Overheard conversation in the cockpit that you might not want to have heard


A few weeks ago, I got a piece of email from a friend.

Maintenance crew in cockpit. They just told the pilot that the airplane "double faulted."

Comments (24)
  1. Anonymous says:

    Maybe the plane was just playing tennis and lost the serve… maybe…

  2. Anonymous says:

    Maybe a "Faulted" is something the pilots were drinking, and they had a double….Or perhaps you misheard the maintenance guy and he offered the pilots a "double malted"…

  3. That reminds me of a far-side joke. Pilot in cockpit says to co-pilot:

    "Oh no! The fuel light is on! We’re going to crash and we’re all going to die!!!!

    Whoops.. That’s just the intercom light."

  4. SvenGroot says:

    I’m only really worried when the conversation involves the on-board computer repeatedly telling the pilot "sink rate, pull up." :P

  5. Anonymous says:

    Pilot: "Did the airplane compete in the gymnastics competition?"

    Crew: "The airplane double vaulted."

    or

    Pilot: "Is the ceiling flat?"

    Crew: "Nah, the airplane is double vaulted."

  6. Anonymous says:

    I was once on a flight out of Calgary. As we were backing out from the gate the plane stopped suddenly. After a few minutes we were pushed back into the gate and a tech in greasy overalls boards the plane and starts talking to the flight crew. The captain explained that one of their computers had crashed. The tech indicates that they should just reboot it and not worry about it. And off we went. Makes me think twice about upgrading to first class. I’d rather not have seen that.

    On a related note…. this was the time I accidentally left my tools in my carry on bag. When I went though the x-ray machines, they guy  motioned me over and told me I shouldn’t be carrying screwdrivers, wire cutters, etc. on board. I explained the mix up and they let me board. Ahh, the days before 9-11 were so innocent.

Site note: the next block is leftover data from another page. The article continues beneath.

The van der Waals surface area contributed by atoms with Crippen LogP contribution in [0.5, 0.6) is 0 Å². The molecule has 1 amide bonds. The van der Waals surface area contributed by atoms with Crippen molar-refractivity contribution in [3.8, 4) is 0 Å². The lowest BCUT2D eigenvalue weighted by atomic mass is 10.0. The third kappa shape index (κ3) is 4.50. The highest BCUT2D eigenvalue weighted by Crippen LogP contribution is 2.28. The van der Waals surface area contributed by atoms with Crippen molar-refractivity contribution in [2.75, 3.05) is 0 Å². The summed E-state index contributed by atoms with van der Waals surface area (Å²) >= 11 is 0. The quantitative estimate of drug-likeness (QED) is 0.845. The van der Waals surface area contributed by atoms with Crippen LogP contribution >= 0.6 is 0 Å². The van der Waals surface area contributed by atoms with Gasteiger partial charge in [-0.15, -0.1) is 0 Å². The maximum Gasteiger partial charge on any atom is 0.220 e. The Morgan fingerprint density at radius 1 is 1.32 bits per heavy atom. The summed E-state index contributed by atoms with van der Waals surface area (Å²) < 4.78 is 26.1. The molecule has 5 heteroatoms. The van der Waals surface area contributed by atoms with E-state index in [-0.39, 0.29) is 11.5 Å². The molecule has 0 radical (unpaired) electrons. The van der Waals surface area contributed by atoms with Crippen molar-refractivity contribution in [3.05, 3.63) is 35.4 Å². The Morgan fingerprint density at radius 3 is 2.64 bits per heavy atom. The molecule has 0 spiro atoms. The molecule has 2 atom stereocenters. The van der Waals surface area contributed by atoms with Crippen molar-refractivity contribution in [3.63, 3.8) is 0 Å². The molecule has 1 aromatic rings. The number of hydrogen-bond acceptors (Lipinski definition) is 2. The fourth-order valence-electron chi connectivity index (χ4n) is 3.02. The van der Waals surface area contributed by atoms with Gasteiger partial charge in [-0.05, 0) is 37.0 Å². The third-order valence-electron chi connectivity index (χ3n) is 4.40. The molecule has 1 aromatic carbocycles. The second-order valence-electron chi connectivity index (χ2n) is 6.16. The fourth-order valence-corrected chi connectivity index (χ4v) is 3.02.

Also… don’t watch a Mayday marathon before flying.

  7. Anonymous says:

    On Jetblue they have live TV. I was watching 50 worst airline disasters while flying to Boston. great fun.

  8. Anonymous says:

    pilot to maint crew: "But we’re triple redundant, right?"

    "Ok, it’s all good."

  9. Anonymous says:

    (In case someone reads this who doesn’t know what a double fault is.)

    Double fault: Exception occurring when recovering from another exception. (Triple fault is exception when trying to handle a double fault.)

    http://en.wikipedia.org/wiki/Double_fault

  10. Anonymous says:

    In 1999, in kinder, gentler days, I was in the cockpit of an Airbus A340 on a flight from Toronto to Vancouver (the pilot wanted to see my   Garmin 195 Aviation GPS).

    I asked if were true that the Airbus fly-by-wire system would sometimes do the equivalent of Control-Alt-Delete.

    The answer was "all the time", i.e, not infrequently.

    Perhaps that’s where the "double-faulted" comes from.

  11. Anonymous says:

    Many years ago, I was flying into Chicago’s O’Hare airport on United, which offered the ability to listen in on the Air Traffic Control chatter. I remember hearing something like the following:

    ATC: United 1131 [my flight], descend to 2500 feet and report the runway.

    Silence from the plane.

    ATC: United 1131, repeat, descend to 2500 feet and report the runway.

    United 1131: Descending to 2500 feet, still looking for the runway.

  12. Anonymous says:

    You’d be surprised at how low planes can get in IFR (bad weather) without being able to see the runway.  At some airports, it’s literally a couple hundred feet above the ground.

  13. Anonymous says:

    Though "still looking for the runway" may sound disturbing, not being able to see the runway at 2500 feet altitude (assuming a roughly sea-level runway) is actually not at all remarkable. Vanilla Category 1 ILS (instrument landing system) approaches can have a decision height (DH) of 200 feet AGL (above ground level) assuming surrounding terrain and obstructions permit. I’ve flown plenty of approaches around Seattle with ~300-foot DHs in instrument training as a private pilot.

    Anecdotally, it’s a truly amazing experience to go from being entirely surrounded by clouds and having no visibility whatsoever to suddenly dropping out of the bottom of the layer a few feet above your DH or MDA (minimum descent altitude, the rough equivalent for so-called non-precision approaches) to see the runway stretching out right in front of you.

    Looking at it another way, if a plane is descending 1,000 feet per minute, 2,500 feet means you’re 2.5 minutes from the runway, which is a relatively long time.

    And incidentally, Category IIIc ILS approaches (which require specific equipment on the aircraft and ground as well as specific crew training) actually have a zero DH. In other words, the pilots can land the plane — or more precisely, let the plane autoland itself — with zero visibility. (I’m playing a little fast and loose with the definition of "visbility"; technically instrument approaches have both a DH or MDA and a forward visibility requirement.)